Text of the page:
“Good work on that petition yesterday, Meredith. Impressive. With your attention to detail, I’ve decided to let you take my place in the trial lawyers’ writing forum. As secretary, you’ll gather and edit every lawyer’s bio, but we’re only talking a couple hundred lawyers. I’ve, er, let that task slide for a year or so, and it’s due Monday, but I’m sure you’ll have no trouble fitting it in with your caseload.”
Unbelievable. Cooper glanced at Jake, who rolled his eyes.
“I appreciate the honor, Tom, but I don’t have the time—”
“Excellent. Glad to hear it, Meredith.” Without waiting to hear more, Tom Garrison ambled down the hall, another load off his desk and on someone else’s.
Cooper threw his stapler at the wall, nailing his framed law-school diploma. The glass shattered and landed all over the floor.
It pretty much summed up his attitude.
Jake snorted. “The old guy hasn’t lost his touch. Speaking of which, if we can get you out in the boat next weekend, I’ll bet you haven’t lost your touch with lunker bass. You need a break, Coop. Come on.”
“You heard Garrison. I’m in a hole so deep, I won’t be able to dig myself out until next year.”
His gut clenching, Cooper stared without blinking down at his black wingtips, then at the patterns in the parquet floor. He wished a hole would appear and swallow him. Not that there was much of him left to swallow. “The senior partners here think they own me. Do this. Do that. Get my lunch. Tie my shoes. No mistakes, but if I do something great it just means more work. When I divide my salary by the hours I’m putting in, I might as well be making minimum wage.”
Not waiting for Jake’s certain comeback, Cooper kept going, raising his hands in surrender. “And why bother? Is there some real person we help? It’s always a big corporation that doesn’t know I exist, not the poor unfortunates we talked about in law school.” He felt like he’d been doing this forty years, not nine. “It’s not fun anymore.”
“When was it ever fun? The problem is you always saw practicing law as part of you. It’s just a job. Maybe it pays better than some other careers, but my life doesn’t depend on this place. Yours shouldn’t, either.”
Glancing at the Star Tribune tossed on his desk, Cooper’s eyes burned with an intensity he hadn’t allowed even Jake to glimpse in a while. He felt his spine stiffen, something it hadn’t done—at least around Tom Garrison—in way too long. “Jake, you’re absolutely right. I’m tired of being Garrison’s whipping boy, tired of doing this, tired of everything. You can have the money. I’m getting out.”
Jake sputtered, spilling the cup of coffee in his hand. “Wh-what are you talking about? I didn’t tell you to quit, just to find some balance. Take a vacation. Ask for a few weeks’ or a couple months’ sabbatical. Say you’re taking care of family issues. Health issues. Whatever. All you need is a hobby, or a new woman, or—”
Cooper, squaring his shoulders, glowered at Jake. “I’ve been unhappy here since . . . well, forever. I worked like a dog all those years to get into a top firm and make partner, and for what? More work? No, this is the best idea I’ve had in way too long.”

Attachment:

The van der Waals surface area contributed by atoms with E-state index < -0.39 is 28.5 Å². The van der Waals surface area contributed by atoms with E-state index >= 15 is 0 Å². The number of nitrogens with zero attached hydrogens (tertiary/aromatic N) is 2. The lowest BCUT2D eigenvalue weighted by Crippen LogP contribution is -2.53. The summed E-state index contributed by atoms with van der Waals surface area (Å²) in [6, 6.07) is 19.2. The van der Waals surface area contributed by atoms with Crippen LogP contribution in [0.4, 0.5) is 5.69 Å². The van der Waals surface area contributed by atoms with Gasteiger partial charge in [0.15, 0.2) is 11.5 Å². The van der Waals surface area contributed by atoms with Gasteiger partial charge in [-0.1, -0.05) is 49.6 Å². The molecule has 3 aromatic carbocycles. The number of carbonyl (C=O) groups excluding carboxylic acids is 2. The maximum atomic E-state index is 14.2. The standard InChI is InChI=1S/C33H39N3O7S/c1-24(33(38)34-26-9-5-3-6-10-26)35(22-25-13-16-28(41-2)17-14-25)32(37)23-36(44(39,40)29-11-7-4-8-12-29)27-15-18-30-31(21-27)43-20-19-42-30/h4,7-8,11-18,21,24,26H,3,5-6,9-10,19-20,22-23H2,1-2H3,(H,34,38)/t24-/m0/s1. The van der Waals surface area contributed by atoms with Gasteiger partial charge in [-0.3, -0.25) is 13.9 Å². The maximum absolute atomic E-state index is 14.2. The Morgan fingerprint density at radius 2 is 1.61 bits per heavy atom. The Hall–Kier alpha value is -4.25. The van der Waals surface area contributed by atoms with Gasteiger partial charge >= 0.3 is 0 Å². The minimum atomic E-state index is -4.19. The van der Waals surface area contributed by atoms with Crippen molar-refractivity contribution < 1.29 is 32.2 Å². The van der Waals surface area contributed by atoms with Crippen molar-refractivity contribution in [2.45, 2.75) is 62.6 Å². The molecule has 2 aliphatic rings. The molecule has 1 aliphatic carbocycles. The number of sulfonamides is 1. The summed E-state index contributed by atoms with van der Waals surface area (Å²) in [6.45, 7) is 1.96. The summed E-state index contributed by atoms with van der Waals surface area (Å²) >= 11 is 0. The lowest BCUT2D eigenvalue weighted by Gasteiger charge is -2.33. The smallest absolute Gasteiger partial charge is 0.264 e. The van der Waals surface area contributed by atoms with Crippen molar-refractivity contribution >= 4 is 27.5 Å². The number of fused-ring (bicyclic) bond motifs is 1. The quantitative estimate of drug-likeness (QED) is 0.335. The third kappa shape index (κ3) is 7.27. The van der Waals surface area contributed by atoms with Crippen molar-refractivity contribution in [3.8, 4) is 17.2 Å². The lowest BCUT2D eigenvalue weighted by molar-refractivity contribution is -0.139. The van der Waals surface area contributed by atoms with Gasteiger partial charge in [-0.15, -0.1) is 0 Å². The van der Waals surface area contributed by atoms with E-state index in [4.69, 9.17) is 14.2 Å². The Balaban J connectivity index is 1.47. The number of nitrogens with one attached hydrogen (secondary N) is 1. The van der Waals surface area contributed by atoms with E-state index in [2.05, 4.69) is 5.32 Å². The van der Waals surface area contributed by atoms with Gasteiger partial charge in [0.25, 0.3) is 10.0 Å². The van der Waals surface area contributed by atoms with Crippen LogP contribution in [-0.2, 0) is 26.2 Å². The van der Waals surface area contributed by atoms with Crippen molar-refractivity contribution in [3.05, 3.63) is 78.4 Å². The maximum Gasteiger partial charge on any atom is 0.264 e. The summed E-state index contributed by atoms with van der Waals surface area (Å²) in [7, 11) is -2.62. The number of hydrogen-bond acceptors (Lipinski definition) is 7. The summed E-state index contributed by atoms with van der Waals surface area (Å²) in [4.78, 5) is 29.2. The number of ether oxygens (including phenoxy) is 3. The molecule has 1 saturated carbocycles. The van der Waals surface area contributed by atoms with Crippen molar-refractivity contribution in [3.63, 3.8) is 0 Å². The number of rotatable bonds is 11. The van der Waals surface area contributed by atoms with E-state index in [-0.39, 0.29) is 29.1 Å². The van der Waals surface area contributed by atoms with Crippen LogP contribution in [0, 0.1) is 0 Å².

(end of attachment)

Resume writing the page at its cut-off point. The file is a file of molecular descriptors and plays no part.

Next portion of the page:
Jake’s eyes grew wide. “Coop, you—”
Cooper slashed a hand through the air to cut off Jake’s argument. “The classifieds are filled with jobs. I’ve got money saved, but I don’t want to blow through it if I don’t have to. I just need enough to get by until I figure out what I’m going to do with my life. I’ve wasted enough time here.”
“What are you going to do? What’s the rush?”
“It’s time. At this point, I’d take pretty much any job that pays okay, sounds easy, and gives me some semblance of a life. Maybe just for the summer. With all those degrees I have, it should be a snap.”
Leaning over his desk, Cooper opened the newspaper to the classifieds, perusing column after column. Teaching. Insurance. Marketing. Telemarketing. Sales. Domestic work. Outdoor work. Health care. Childcare. The list was endless.
Jabbing his finger at the ads, Cooper looked up at Jake. “Whatever my finger hit just now, I’m doing it. I’m going back out there and doing something that makes me happy. A job is just a job.”
“You can’t be serious.” Jake slammed the door to Coop’s office before striding over to him and grabbing him by the shoulders. “Talk to me, Coop. This is a joke, right?”
Cooper shook him off. “Whatever job my finger is on, that’s what I’m going for.”
He grinned. This was the first impulsive thing he’d done since fifth grade, when he’d eaten a spider and promptly threw up all over Mrs. Josifek, who took a leave of absence for a month.
Ignoring Jake and the look he knew was plastered all over his friend’s face, Coop glanced down at his finger—at the words printed beneath his finger—and tried not to think about whether he was making the mistake of a lifetime. He’d know soon enough.
Practically since birth, Cooper’s mom had drilled into him that the “right” life was stuffy, conservative, and focused on law and financial success. Everything else was “folly.” Until the word “folly” made him want to cover his ears and scream. Until, finally, “folly” became the exact opposite of him.
He couldn’t wait to tell Mom what he was about to do.
The law firm of Pemberton, Smith and Garrison confirms that junior partner Cooper Meredith has left the firm following recent erratic behavior including assaulting a clock, telling senior partners to perform certain physically impossible acts on themselves, and leaving for Lake Minnetonka with what Meredith referred to as beer, gear, and Betsy “The Bomb” Vickerman.
In related news, Meredith is currently reported to be seeking work as a nanny.